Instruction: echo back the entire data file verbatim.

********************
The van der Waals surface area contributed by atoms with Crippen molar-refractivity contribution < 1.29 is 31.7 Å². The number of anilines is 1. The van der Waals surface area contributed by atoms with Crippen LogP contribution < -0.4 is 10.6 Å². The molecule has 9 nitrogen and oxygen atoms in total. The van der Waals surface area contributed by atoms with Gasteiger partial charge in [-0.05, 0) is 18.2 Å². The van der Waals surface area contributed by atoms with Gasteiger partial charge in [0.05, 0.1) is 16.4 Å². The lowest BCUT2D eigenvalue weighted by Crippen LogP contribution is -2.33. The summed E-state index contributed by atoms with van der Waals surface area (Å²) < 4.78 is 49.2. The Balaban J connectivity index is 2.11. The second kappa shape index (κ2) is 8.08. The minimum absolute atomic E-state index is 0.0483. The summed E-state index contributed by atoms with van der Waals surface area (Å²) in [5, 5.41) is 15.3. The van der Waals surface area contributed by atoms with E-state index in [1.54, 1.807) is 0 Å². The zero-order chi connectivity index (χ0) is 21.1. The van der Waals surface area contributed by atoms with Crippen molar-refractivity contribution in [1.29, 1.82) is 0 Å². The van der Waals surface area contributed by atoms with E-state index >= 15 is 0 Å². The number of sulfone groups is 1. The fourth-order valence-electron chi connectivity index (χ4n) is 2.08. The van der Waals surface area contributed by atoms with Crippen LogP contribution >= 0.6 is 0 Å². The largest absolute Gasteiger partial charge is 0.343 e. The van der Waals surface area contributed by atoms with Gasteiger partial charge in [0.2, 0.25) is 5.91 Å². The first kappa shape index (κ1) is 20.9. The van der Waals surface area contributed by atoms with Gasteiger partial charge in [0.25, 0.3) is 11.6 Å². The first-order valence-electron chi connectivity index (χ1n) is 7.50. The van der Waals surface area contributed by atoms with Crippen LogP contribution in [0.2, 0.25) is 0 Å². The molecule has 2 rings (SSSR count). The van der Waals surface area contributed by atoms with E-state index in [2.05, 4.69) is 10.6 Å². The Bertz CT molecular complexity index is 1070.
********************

The van der Waals surface area contributed by atoms with Crippen molar-refractivity contribution < 1.29 is 31.7 Å². The number of anilines is 1. The van der Waals surface area contributed by atoms with Crippen LogP contribution < -0.4 is 10.6 Å². The molecule has 9 nitrogen and oxygen atoms in total. The van der Waals surface area contributed by atoms with Gasteiger partial charge in [-0.05, 0) is 18.2 Å². The van der Waals surface area contributed by atoms with Gasteiger partial charge in [0.05, 0.1) is 16.4 Å². The lowest BCUT2D eigenvalue weighted by Crippen LogP contribution is -2.33. The summed E-state index contributed by atoms with van der Waals surface area (Å²) < 4.78 is 49.2. The Balaban J connectivity index is 2.11. The second kappa shape index (κ2) is 8.08. The minimum absolute atomic E-state index is 0.0483. The summed E-state index contributed by atoms with van der Waals surface area (Å²) in [5, 5.41) is 15.3. The van der Waals surface area contributed by atoms with E-state index in [1.54, 1.807) is 0 Å². The zero-order chi connectivity index (χ0) is 21.1. The van der Waals surface area contributed by atoms with Crippen molar-refractivity contribution in [1.29, 1.82) is 0 Å². The van der Waals surface area contributed by atoms with E-state index >= 15 is 0 Å². The number of sulfone groups is 1. The fourth-order valence-electron chi connectivity index (χ4n) is 2.08. The van der Waals surface area contributed by atoms with Crippen LogP contribution >= 0.6 is 0 Å². The largest absolute Gasteiger partial charge is 0.343 e. The van der Waals surface area contributed by atoms with Gasteiger partial charge in [0.2, 0.25) is 5.91 Å². The first kappa shape index (κ1) is 20.9. The van der Waals surface area contributed by atoms with Gasteiger partial charge in [0.25, 0.3) is 11.6 Å². The first-order valence-electron chi connectivity index (χ1n) is 7.50. The van der Waals surface area contributed by atoms with Crippen LogP contribution in [0.2, 0.25) is 0 Å². The molecule has 2 rings (SSSR count). The van der Waals surface area contributed by atoms with E-state index in [2.05, 4.69) is 10.6 Å². The Bertz CT molecular complexity index is 1070.